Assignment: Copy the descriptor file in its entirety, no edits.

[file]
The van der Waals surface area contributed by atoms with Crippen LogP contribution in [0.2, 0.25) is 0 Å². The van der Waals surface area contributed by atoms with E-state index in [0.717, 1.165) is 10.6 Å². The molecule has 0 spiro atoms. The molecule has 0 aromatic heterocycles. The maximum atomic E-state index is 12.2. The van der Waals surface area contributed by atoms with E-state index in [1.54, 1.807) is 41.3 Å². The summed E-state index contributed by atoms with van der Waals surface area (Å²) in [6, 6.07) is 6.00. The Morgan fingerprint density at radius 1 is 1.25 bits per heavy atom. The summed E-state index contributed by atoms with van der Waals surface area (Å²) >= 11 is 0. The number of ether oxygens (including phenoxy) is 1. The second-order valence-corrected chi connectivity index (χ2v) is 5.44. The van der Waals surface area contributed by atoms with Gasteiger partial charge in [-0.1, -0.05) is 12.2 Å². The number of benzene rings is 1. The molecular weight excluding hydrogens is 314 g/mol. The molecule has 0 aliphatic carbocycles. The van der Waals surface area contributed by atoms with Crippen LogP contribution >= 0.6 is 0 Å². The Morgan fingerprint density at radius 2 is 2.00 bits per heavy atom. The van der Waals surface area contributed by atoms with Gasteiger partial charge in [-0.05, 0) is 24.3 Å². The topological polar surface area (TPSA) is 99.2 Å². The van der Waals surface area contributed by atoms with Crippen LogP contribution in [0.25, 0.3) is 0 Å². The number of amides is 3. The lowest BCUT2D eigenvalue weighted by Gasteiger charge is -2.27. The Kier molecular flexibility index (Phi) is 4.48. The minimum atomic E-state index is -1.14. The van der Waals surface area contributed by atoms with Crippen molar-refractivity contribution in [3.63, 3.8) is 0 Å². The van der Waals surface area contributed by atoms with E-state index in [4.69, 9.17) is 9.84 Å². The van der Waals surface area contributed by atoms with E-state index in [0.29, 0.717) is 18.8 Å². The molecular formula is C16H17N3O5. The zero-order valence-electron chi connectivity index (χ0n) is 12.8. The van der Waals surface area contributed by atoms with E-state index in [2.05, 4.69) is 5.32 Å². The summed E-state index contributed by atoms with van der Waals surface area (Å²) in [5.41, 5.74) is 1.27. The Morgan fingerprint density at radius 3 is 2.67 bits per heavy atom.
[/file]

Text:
The van der Waals surface area contributed by atoms with Crippen LogP contribution in [0.2, 0.25) is 0 Å². The van der Waals surface area contributed by atoms with E-state index in [0.717, 1.165) is 10.6 Å². The molecule has 0 spiro atoms. The molecule has 0 aromatic heterocycles. The maximum atomic E-state index is 12.2. The van der Waals surface area contributed by atoms with E-state index in [1.54, 1.807) is 41.3 Å². The summed E-state index contributed by atoms with van der Waals surface area (Å²) in [6, 6.07) is 6.00. The Morgan fingerprint density at radius 1 is 1.25 bits per heavy atom. The summed E-state index contributed by atoms with van der Waals surface area (Å²) >= 11 is 0. The number of ether oxygens (including phenoxy) is 1. The second-order valence-corrected chi connectivity index (χ2v) is 5.44. The van der Waals surface area contributed by atoms with Gasteiger partial charge in [-0.1, -0.05) is 12.2 Å². The number of benzene rings is 1. The molecular weight excluding hydrogens is 314 g/mol. The molecule has 0 aliphatic carbocycles. The van der Waals surface area contributed by atoms with Crippen LogP contribution >= 0.6 is 0 Å². The Morgan fingerprint density at radius 2 is 2.00 bits per heavy atom. The van der Waals surface area contributed by atoms with Gasteiger partial charge in [-0.05, 0) is 24.3 Å². The topological polar surface area (TPSA) is 99.2 Å². The van der Waals surface area contributed by atoms with Crippen LogP contribution in [0.25, 0.3) is 0 Å². The number of amides is 3. The lowest BCUT2D eigenvalue weighted by Gasteiger charge is -2.27. The Kier molecular flexibility index (Phi) is 4.48. The minimum atomic E-state index is -1.14. The van der Waals surface area contributed by atoms with Crippen molar-refractivity contribution in [3.63, 3.8) is 0 Å². The van der Waals surface area contributed by atoms with E-state index in [4.69, 9.17) is 9.84 Å². The van der Waals surface area contributed by atoms with E-state index in [0.29, 0.717) is 18.8 Å². The molecular formula is C16H17N3O5. The zero-order valence-electron chi connectivity index (χ0n) is 12.8. The van der Waals surface area contributed by atoms with E-state index in [2.05, 4.69) is 5.32 Å². The summed E-state index contributed by atoms with van der Waals surface area (Å²) in [5.41, 5.74) is 1.27. The Morgan fingerprint density at radius 3 is 2.67 bits per heavy atom.